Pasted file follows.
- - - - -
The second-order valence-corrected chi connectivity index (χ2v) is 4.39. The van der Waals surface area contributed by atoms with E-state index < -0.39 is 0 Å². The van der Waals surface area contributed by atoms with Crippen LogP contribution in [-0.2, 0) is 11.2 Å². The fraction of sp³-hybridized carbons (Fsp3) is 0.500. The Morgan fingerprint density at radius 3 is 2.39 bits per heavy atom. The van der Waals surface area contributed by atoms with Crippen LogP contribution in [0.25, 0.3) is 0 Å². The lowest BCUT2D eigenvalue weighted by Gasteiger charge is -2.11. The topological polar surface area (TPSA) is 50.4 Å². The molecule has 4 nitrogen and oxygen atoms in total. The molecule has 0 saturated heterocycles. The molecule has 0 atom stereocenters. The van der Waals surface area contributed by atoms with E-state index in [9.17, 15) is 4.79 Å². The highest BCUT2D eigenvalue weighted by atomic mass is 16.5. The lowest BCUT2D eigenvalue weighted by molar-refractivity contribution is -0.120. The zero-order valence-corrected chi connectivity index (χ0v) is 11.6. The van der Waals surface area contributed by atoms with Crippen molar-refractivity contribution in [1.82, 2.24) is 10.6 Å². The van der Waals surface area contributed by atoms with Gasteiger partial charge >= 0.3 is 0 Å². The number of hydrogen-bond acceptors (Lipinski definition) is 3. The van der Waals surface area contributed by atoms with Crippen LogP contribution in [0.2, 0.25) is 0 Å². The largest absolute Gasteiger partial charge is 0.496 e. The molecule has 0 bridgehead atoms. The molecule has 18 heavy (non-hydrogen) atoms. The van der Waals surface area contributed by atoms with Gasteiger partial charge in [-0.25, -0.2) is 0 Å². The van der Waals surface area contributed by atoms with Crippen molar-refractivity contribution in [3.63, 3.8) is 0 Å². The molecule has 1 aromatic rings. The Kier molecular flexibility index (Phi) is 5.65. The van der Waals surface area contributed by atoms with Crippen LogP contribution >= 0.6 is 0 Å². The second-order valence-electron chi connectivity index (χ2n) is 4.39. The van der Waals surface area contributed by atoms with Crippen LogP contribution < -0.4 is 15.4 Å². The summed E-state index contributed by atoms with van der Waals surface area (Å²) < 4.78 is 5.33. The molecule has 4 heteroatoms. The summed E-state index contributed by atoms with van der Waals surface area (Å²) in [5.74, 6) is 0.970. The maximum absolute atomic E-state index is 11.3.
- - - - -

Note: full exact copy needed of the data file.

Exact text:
The second-order valence-corrected chi connectivity index (χ2v) is 4.39. The van der Waals surface area contributed by atoms with E-state index < -0.39 is 0 Å². The van der Waals surface area contributed by atoms with Crippen LogP contribution in [-0.2, 0) is 11.2 Å². The fraction of sp³-hybridized carbons (Fsp3) is 0.500. The Morgan fingerprint density at radius 3 is 2.39 bits per heavy atom. The van der Waals surface area contributed by atoms with Crippen LogP contribution in [0.25, 0.3) is 0 Å². The lowest BCUT2D eigenvalue weighted by Gasteiger charge is -2.11. The topological polar surface area (TPSA) is 50.4 Å². The molecule has 4 nitrogen and oxygen atoms in total. The molecule has 0 saturated heterocycles. The molecule has 0 atom stereocenters. The van der Waals surface area contributed by atoms with E-state index in [9.17, 15) is 4.79 Å². The highest BCUT2D eigenvalue weighted by atomic mass is 16.5. The lowest BCUT2D eigenvalue weighted by molar-refractivity contribution is -0.120. The zero-order valence-corrected chi connectivity index (χ0v) is 11.6. The van der Waals surface area contributed by atoms with Crippen molar-refractivity contribution in [1.82, 2.24) is 10.6 Å². The van der Waals surface area contributed by atoms with Gasteiger partial charge >= 0.3 is 0 Å². The number of hydrogen-bond acceptors (Lipinski definition) is 3. The van der Waals surface area contributed by atoms with Crippen LogP contribution in [0.2, 0.25) is 0 Å². The largest absolute Gasteiger partial charge is 0.496 e. The molecule has 0 bridgehead atoms. The molecule has 18 heavy (non-hydrogen) atoms. The van der Waals surface area contributed by atoms with Gasteiger partial charge in [-0.25, -0.2) is 0 Å². The van der Waals surface area contributed by atoms with Crippen molar-refractivity contribution in [3.63, 3.8) is 0 Å². The molecule has 1 aromatic rings. The Kier molecular flexibility index (Phi) is 5.65. The van der Waals surface area contributed by atoms with Crippen LogP contribution >= 0.6 is 0 Å². The second-order valence-electron chi connectivity index (χ2n) is 4.39. The van der Waals surface area contributed by atoms with Crippen LogP contribution < -0.4 is 15.4 Å². The summed E-state index contributed by atoms with van der Waals surface area (Å²) < 4.78 is 5.33. The molecule has 4 heteroatoms. The summed E-state index contributed by atoms with van der Waals surface area (Å²) in [5.74, 6) is 0.970. The maximum absolute atomic E-state index is 11.3.